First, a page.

The guidance makes regular references and referrals to the Working Together to Safeguard Children statutory guidance. While the NASUWT agrees this is an appropriate referral and supports the principles of multi-agency working, the Union has significant concerns over the effectiveness of multi-agency working. It is widely recognised that multi-agency working is highly variable across different local authorities and, in many cases, falls short of acceptable standards.

This is in no small part due to systems and structures that were in place prior to the taking of office by the Coalition Government in May 2010, which supported and sustained impactful multi-agency working, having been dismantled and not effectively replaced. The NASUWT has raised these concerns in previous consultation responses and in our wider communications with the DfE and other government departments.

Unclear expectations over online safety in the curriculum

The guidance sets out that online safety should be considered whilst planning the curriculum, but does not make explicit recommendations as to how this could be achieved. While the introduction of statutory requirements in relation to relationship and sex education (RSE) and health education and accompanying guidance may be helpful, the DfE has not made clear its expectation is this respect.

No set allocations of leadership and management time for the Designated Safeguarding Lead (DSL)

The NASUWT has argued on a number of occasions that the KCSIE guidance needs to explicitly state the allocation of leadership and management time that needs to be given to the DSL in order to discharge their safeguarding responsibilities. As the guidance states that any deputies should be trained to the same standard as the DSL, an allocation of leadership and management time also needs to be set for this role.

Furthermore, the NASUWT is advocating that those undertaking the role of DSL are remunerated appropriately.

The exclusion of unsubstantiated allegations in employment references

The last version of KCSIE made it clear that a history of repeated concerns or allegations that have been found to be false, unsubstantiated or malicious should not be included in any employment reference. In the most recent publication, this wording has been removed, even though the importance of this has not diminished. The inclusion of any unsubstantiated allegation in a reference could significantly impact on the careers and future employment prospects of entirely innocent individuals.

Safeguarding and the specific issues of supply teachers

While some clarifications have been made in the KCSIE guidance to address specific issues facing supply teachers in relation to safeguarding issues, there are further matters that have not been considered.

NASUWT supply teachers often report that when undertaking an assignment at a school, they are often given very little or no time within the school day to read and become familiar with key safeguarding arrangements in the settings to which they are deployed or to be briefed accordingly by appropriate staff. In addition, supply teachers are often denied access to central school databases that contain important safeguarding information to which directly employed staff have access. The Union maintains that this is unacceptable and that specific requirements on settings in this respect should be set out in KCSIE.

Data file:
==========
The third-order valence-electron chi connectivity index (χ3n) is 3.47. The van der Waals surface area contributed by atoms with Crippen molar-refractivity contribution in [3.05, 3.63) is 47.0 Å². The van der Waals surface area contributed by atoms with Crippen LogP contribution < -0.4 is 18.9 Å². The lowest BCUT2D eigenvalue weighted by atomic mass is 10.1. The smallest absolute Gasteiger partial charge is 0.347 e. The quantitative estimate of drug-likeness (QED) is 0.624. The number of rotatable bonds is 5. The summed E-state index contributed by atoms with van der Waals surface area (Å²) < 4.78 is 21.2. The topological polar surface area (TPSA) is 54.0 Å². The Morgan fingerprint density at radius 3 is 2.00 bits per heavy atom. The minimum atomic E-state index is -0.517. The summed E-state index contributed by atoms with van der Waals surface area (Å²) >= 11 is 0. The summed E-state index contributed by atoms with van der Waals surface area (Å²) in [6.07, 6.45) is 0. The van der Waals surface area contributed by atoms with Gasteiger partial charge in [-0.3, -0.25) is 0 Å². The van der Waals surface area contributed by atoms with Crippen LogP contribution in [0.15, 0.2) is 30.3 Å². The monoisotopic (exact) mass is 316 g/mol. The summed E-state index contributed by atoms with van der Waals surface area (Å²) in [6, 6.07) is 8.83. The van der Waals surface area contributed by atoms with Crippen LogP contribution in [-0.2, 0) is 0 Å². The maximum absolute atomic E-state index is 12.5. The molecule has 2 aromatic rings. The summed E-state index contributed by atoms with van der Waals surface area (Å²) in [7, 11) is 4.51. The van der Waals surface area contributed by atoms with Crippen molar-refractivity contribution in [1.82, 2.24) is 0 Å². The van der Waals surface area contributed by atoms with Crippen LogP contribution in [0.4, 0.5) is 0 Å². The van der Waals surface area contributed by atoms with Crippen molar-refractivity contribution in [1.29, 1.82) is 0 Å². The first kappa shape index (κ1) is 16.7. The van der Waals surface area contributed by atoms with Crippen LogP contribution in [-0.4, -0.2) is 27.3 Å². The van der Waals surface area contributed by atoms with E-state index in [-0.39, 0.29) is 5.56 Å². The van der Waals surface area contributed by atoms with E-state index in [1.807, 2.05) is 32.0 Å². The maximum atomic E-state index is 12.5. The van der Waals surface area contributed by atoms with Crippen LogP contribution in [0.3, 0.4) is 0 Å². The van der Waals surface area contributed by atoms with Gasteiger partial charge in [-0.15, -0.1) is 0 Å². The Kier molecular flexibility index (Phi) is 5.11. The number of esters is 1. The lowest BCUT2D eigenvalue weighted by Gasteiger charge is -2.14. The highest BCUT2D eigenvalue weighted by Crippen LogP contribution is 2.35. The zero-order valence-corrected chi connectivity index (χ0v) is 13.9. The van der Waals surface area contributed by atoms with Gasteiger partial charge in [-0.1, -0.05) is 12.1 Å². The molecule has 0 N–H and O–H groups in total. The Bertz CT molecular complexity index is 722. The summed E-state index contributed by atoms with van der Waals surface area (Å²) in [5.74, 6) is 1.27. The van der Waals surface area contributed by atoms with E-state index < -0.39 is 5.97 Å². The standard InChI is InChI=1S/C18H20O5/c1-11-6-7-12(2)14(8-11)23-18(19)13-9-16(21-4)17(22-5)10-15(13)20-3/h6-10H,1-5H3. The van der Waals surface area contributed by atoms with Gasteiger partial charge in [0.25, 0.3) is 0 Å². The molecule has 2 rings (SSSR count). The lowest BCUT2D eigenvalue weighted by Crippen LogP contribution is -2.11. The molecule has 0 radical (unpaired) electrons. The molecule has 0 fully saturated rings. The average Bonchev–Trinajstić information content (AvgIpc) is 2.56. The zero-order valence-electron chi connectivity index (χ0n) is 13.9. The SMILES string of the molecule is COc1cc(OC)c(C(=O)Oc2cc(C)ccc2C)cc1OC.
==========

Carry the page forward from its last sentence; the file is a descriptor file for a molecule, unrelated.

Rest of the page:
Further, supply teachers typically work for a number of different agencies. It can often be the case that agencies insist on supply teachers accessing their own safeguarding training despite the fact that many will have received training from other agencies that addresses similar issues and is of a comparable standard. Given that supply teachers are often required to pay for such training, they are frequently subject to excessive and avoidable additional expense.

The introduction by the DfE of a common training programme for supply teachers would avoid the unnecessary duplication of training, reduce costs and give agencies confidence that the supply teachers they engage have accessed training that meets common DfE-set standards.

Next steps

The NASUWT will be raising with the DfE the concerns we have with the latest KCSIE guidance.

In particular, we will be seeking opportunities to engage directly with the DfE on the issue of correct remuneration for teachers and school and college leaders undertaking the role of DSL.

With regard to the introduction of a common safeguarding training programme for supply teachers, the NASUWT will engage with the DfE on ways in which such a scheme could be implemented.

NASUWT members should contact the Union if they have particular concerns about the KCSIE guidance or safeguarding issues, practice or policies in their school.

Furthermore, if any safeguarding concerns are raised about members or members are concerned that they might be, however minor these may seem, members must contact the NASUWT immediately for further advice and information. You should not try to address these issues without the support of the Union.

Operation Encompass

Operation Encompass is a scheme which helps police and schools work together to provide emotional and practical help to pupils that are affected by domestic abuse. The system ensures that the police report to schools before the start of the next school day when a child or young person has experienced a domestic abuse incident the previous day or evening.

Designated school staff will then be made aware and be able to support the child accordingly.

Operation Encompass does not replace statutory safeguarding procedures and, where appropriate, the police and/or schools should make a referral to children’s social care if they care concerned about a child’s welfare (as stipulated in the KCSIE statutory guidance).

All police forces in England and Wales now use Operation Encompass and the DfE is encouraging all schools to sign up the scheme.

The NASUWT recognises that it could be a useful tool for schools and colleges as part of their safeguarding procedures.